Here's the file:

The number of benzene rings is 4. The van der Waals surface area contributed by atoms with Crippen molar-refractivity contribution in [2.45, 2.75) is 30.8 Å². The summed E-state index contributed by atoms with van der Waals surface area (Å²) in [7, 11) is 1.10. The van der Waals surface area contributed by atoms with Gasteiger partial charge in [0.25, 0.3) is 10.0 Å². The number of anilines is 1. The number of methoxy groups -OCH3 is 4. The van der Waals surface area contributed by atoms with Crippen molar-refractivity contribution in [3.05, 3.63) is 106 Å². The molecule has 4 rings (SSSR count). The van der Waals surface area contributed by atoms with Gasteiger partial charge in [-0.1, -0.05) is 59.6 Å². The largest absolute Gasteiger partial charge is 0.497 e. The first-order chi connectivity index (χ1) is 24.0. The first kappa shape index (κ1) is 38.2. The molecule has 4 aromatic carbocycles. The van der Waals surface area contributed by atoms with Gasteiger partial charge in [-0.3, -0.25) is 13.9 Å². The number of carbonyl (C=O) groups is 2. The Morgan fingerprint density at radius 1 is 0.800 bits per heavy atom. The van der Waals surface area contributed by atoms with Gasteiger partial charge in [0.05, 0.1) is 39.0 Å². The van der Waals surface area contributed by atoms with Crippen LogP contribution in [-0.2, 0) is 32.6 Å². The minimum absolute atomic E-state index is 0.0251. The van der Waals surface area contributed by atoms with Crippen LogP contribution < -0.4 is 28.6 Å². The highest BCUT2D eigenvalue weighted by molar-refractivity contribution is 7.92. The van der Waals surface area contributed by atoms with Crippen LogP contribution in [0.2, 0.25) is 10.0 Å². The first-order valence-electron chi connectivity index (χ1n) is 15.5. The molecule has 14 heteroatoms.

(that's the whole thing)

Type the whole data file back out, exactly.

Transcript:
The number of benzene rings is 4. The van der Waals surface area contributed by atoms with Crippen molar-refractivity contribution in [2.45, 2.75) is 30.8 Å². The summed E-state index contributed by atoms with van der Waals surface area (Å²) in [7, 11) is 1.10. The van der Waals surface area contributed by atoms with Gasteiger partial charge in [0.25, 0.3) is 10.0 Å². The number of anilines is 1. The number of methoxy groups -OCH3 is 4. The van der Waals surface area contributed by atoms with Crippen molar-refractivity contribution in [3.05, 3.63) is 106 Å². The molecule has 4 rings (SSSR count). The van der Waals surface area contributed by atoms with Gasteiger partial charge in [-0.1, -0.05) is 59.6 Å². The largest absolute Gasteiger partial charge is 0.497 e. The first-order chi connectivity index (χ1) is 24.0. The first kappa shape index (κ1) is 38.2. The molecule has 4 aromatic carbocycles. The van der Waals surface area contributed by atoms with Gasteiger partial charge in [-0.3, -0.25) is 13.9 Å². The number of carbonyl (C=O) groups is 2. The Morgan fingerprint density at radius 1 is 0.800 bits per heavy atom. The van der Waals surface area contributed by atoms with Gasteiger partial charge in [0.05, 0.1) is 39.0 Å². The van der Waals surface area contributed by atoms with Crippen LogP contribution in [-0.2, 0) is 32.6 Å². The minimum absolute atomic E-state index is 0.0251. The van der Waals surface area contributed by atoms with Crippen LogP contribution < -0.4 is 28.6 Å². The highest BCUT2D eigenvalue weighted by molar-refractivity contribution is 7.92. The van der Waals surface area contributed by atoms with Crippen LogP contribution in [0.2, 0.25) is 10.0 Å². The first-order valence-electron chi connectivity index (χ1n) is 15.5. The molecule has 14 heteroatoms.